How do we connect to the formless dimension? By being still. “Be still and confess that I am God” (Psalm 46:11). What does it mean to be still? To be conscious without thought. When you are still, you are deeply yourself. Then you open yourself up for the Source to communicate with and act through you. In stillness, you become one with all.
“We need to find God, and He cannot be found in noise and restlessness. God is the friend of silence. See how nature – trees, flowers, grass – grows in silence; see the stars, the moon and the sun, how they move in silence…We need silence to be able to touch souls,” said Mother Teresa.
When you are concerned about a situation or what you usually call a problem – physical, emotional, or otherwise – you may not want to be still. You want to resolve the situation and so you want an answer fast, you want it right now. You become desperate. You cannot afford to be still. Stillness will not yield any result. So you think. Very few situations require an immediate action. When an action is required, it is of course proper to act. But for most situations, withdrawal from the situation is necessary. There is the situation and here is your interpretation of the situation which is often different from the situation. In fact, the problem is usually not the situation but your interpretation of the situation. You need to take a step back, you need to withdraw. Stillness can help you do that.
What people often want is an answer that will give them their desired outcome. They want an answer that will relieve them of the discomfort they feel. They consider the outcome more important than the truth until they sense that the truth is more important than the outcome.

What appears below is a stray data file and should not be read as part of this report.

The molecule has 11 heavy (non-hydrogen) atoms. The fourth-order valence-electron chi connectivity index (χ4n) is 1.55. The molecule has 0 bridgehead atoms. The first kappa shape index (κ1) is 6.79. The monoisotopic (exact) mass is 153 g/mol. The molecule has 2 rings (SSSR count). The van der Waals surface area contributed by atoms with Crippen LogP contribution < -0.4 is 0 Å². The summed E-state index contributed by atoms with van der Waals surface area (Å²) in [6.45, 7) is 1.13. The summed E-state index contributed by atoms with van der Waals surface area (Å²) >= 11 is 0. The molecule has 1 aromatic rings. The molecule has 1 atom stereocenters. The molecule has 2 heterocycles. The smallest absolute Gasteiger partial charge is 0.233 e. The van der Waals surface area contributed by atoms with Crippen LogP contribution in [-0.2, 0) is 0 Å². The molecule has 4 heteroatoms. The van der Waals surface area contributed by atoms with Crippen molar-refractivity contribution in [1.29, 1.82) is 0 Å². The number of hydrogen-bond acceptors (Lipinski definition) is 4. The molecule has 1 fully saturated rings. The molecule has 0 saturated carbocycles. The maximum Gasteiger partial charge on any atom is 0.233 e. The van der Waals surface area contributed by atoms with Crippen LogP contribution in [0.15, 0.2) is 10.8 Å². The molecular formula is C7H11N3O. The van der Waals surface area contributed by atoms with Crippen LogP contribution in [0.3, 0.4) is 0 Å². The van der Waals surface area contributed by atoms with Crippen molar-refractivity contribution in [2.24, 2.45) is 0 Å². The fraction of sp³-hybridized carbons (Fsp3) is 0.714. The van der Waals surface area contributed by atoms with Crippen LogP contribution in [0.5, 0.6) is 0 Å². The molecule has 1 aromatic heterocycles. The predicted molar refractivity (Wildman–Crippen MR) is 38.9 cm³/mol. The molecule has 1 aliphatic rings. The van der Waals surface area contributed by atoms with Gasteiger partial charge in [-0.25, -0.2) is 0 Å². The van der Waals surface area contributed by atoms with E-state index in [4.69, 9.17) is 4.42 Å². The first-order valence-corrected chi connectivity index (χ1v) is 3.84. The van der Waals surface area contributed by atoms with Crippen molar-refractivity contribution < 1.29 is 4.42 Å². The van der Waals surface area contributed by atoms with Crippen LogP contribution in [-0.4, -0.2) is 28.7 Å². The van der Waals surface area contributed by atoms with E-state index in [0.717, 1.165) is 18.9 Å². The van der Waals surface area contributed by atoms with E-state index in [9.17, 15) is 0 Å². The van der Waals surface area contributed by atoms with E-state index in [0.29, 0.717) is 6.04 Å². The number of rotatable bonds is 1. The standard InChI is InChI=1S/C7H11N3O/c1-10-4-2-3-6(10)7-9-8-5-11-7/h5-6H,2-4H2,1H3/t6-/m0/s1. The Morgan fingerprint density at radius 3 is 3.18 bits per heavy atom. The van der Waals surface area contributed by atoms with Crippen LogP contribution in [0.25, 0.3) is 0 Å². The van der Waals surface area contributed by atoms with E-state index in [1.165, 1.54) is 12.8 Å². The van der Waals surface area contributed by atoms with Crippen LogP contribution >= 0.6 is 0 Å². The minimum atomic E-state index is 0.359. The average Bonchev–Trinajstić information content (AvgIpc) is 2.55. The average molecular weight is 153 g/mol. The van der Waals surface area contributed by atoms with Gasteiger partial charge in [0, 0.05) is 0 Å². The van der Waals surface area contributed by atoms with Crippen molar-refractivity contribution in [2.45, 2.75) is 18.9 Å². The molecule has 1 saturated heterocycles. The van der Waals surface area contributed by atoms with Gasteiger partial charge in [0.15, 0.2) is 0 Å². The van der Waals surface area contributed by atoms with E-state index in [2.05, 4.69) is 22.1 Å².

When you practice stillness, trust is developed. You develop trust in your true nature and a deep trust in God. Then you can say with St. Paul, “…All things work for good for those who love God…” (Romans 8:28). Do you have a terrible life situation? Be still. “The language of God is silence; words are poor translation,” said Deepak Chopra.
Imagine that a surgeon is operating a patient. In the middle of the operation, the patient comes awake on the operating table and starts shouting, “Oh my God! I am undergoing an operation. What should I do?” This is a time the patient should do nothing and allow the surgeon to operate.
We are so used to doing something that even when the time comes for us to do nothing, we still want to do something. It is as if we are scared of doing nothing, scared of being still. Sometimes we should simply be and not do. Sometimes what is required is for you to be still.